The agency has numbers dating back to 1981.

Verma says the information is gathered through a monthly survey of home builders and their contractors, excluding new condominiums.

Across the country in the month of June, Metro Vancouver saw the greatest gain at 1.5 per cent overall. Ottawa-Gatineau, Ont. followed at 0.9 per cent.

Verma says the main reason cited for the increase was “improving market conditions.”

It’s more evidence of the resiliency of the region’s real estate market, despite government efforts at all levels to temper prices.

Last August, the previous Liberal government introduced a 15 per cent tax on foreign home buyers in Metro Vancouver.

Two months later, mortgage rules were tightened across Canada.

Home buyers applying for mortgages with less than a 20 per cent downpayment had to undergo a “stress test” to determine if they could afford to pay back a loan if interest rates rose.

And rates did rise.

Last month, the Bank of Canada raised its key interest rate by 0.25 percentage points — the first time it had increased it since 2010.

All of that hasn’t stopped the market from climbing or put affordable homes within the reach of most people.

Sales in July were 0.7 per cent above the 10-year sales average for the month, according to the BC. Real Estate Association.

The Multiple Listing Service Home Price Index composite benchmark price for all residential properties in Metro Vancouver is $1,019,400 — an 8.7 per cent increase compared to July 2016.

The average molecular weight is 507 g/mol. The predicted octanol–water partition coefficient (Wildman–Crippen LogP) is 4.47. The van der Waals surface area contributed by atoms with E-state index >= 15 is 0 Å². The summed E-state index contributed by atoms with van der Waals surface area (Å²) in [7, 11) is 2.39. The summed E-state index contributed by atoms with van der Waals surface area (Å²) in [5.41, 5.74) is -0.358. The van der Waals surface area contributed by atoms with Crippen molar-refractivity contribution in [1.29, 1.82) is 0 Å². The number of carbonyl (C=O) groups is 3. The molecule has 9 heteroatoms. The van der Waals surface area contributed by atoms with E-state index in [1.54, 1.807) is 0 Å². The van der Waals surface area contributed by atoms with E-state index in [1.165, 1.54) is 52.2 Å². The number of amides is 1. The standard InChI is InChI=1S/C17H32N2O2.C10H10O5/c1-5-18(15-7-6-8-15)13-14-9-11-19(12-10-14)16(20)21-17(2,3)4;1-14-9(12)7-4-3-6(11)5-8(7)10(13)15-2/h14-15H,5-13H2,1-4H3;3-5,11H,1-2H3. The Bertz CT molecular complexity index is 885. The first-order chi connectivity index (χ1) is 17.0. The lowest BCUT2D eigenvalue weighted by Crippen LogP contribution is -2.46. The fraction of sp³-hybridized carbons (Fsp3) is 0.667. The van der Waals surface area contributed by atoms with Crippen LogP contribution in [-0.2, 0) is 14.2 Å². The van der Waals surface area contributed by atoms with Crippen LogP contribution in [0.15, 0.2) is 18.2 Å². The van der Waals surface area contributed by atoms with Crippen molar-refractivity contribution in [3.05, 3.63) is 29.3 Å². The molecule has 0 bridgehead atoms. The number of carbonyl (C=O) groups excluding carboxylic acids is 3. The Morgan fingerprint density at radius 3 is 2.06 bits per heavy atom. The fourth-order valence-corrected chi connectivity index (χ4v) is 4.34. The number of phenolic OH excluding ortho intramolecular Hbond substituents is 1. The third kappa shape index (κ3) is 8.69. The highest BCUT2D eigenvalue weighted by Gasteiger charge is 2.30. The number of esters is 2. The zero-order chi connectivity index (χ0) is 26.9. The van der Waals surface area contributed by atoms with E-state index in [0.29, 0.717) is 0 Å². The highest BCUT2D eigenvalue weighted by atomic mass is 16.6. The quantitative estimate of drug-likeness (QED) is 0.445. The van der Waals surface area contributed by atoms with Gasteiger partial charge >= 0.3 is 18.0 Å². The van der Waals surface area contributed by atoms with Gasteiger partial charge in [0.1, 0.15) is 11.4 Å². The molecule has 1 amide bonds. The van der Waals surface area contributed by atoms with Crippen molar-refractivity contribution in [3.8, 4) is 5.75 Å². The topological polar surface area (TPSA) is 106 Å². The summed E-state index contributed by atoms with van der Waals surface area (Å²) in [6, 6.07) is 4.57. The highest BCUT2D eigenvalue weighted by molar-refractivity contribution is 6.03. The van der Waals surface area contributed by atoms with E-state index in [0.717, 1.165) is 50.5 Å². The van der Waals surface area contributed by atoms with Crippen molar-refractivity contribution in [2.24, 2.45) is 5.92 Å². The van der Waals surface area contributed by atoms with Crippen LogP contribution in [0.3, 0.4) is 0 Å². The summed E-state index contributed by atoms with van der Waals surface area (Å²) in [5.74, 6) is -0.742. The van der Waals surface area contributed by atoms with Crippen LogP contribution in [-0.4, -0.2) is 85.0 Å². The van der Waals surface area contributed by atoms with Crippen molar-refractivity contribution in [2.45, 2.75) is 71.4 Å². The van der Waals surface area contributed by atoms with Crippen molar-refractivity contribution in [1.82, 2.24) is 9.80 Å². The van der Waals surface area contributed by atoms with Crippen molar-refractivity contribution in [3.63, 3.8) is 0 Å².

Source: Lien Yeung, CBC News

http://www.cbc.ca/news/canada/british-columbia/increase-in-new-home-prices-reaches-7-year-high-in-metro-vancouver-1.4244437

Vancouver home prices may have finally shaken off foreign buyers’ tax

Thursday, June 15th, 2017

It’s taken nine months, but the Vancouver housing market may have finally shaken off the foreign buyers tax, data from a home price index suggested on Wednesday.

The Teranet-National Bank of Canada House Price Index showed that Vancouver home prices grew by 8.2 per cent year-over-year in May, and 1.46 per cent month-over-month.

At 252.30, the index reached its highest level since September 2016, which was one month after a 15 per cent property transfer tax on foreign buyers came into effect in Metro Vancouver.

The index has fluctuated since then, hitting as low as 242.64 in December.

Meanwhile, data provided by the Canadian Real Estate Association (CREA) showed the composite home price for Vancouver hitting $941,100 in April, the highest it’s ever been.

The composite had dropped from $933,100 in August 2016, when the tax first came into effect, to $896,000 in January, but now it appears to have recovered.